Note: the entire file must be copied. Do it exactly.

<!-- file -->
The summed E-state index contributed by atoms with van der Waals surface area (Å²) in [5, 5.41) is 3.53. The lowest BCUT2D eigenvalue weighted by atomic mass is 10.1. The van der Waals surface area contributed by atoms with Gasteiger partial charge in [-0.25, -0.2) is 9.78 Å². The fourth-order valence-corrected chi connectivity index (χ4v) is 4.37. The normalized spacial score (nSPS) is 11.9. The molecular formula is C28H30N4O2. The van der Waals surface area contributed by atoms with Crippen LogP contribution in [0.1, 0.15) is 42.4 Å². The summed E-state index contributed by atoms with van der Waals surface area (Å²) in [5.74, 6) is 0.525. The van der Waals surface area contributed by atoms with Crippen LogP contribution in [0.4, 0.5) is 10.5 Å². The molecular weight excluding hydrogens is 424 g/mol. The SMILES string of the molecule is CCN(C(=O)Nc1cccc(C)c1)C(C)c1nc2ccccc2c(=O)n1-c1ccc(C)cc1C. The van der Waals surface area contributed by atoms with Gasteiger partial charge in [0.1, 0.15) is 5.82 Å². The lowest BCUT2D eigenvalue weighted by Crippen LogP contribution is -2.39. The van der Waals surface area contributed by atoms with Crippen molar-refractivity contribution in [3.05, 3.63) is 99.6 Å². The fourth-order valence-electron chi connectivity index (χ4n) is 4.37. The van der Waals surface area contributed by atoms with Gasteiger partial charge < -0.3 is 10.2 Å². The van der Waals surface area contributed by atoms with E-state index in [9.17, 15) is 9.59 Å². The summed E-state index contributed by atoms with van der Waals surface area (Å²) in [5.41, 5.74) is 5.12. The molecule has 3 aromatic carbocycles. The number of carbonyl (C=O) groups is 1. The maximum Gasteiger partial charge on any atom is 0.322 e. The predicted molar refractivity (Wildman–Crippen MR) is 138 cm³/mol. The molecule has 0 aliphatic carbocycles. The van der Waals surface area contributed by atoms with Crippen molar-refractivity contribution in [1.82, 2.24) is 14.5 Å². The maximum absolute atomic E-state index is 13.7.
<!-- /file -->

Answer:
The summed E-state index contributed by atoms with van der Waals surface area (Å²) in [5, 5.41) is 3.53. The lowest BCUT2D eigenvalue weighted by atomic mass is 10.1. The van der Waals surface area contributed by atoms with Gasteiger partial charge in [-0.25, -0.2) is 9.78 Å². The fourth-order valence-corrected chi connectivity index (χ4v) is 4.37. The normalized spacial score (nSPS) is 11.9. The molecular formula is C28H30N4O2. The van der Waals surface area contributed by atoms with Crippen LogP contribution in [0.1, 0.15) is 42.4 Å². The summed E-state index contributed by atoms with van der Waals surface area (Å²) in [5.74, 6) is 0.525. The van der Waals surface area contributed by atoms with Crippen LogP contribution in [0.4, 0.5) is 10.5 Å². The molecular weight excluding hydrogens is 424 g/mol. The SMILES string of the molecule is CCN(C(=O)Nc1cccc(C)c1)C(C)c1nc2ccccc2c(=O)n1-c1ccc(C)cc1C. The van der Waals surface area contributed by atoms with Gasteiger partial charge in [0.1, 0.15) is 5.82 Å². The lowest BCUT2D eigenvalue weighted by Crippen LogP contribution is -2.39. The van der Waals surface area contributed by atoms with Crippen molar-refractivity contribution in [3.05, 3.63) is 99.6 Å². The fourth-order valence-electron chi connectivity index (χ4n) is 4.37. The van der Waals surface area contributed by atoms with Gasteiger partial charge < -0.3 is 10.2 Å². The van der Waals surface area contributed by atoms with E-state index in [9.17, 15) is 9.59 Å². The summed E-state index contributed by atoms with van der Waals surface area (Å²) in [5.41, 5.74) is 5.12. The molecule has 3 aromatic carbocycles. The number of carbonyl (C=O) groups is 1. The maximum Gasteiger partial charge on any atom is 0.322 e. The predicted molar refractivity (Wildman–Crippen MR) is 138 cm³/mol. The molecule has 0 aliphatic carbocycles. The van der Waals surface area contributed by atoms with Crippen molar-refractivity contribution in [1.82, 2.24) is 14.5 Å². The maximum absolute atomic E-state index is 13.7.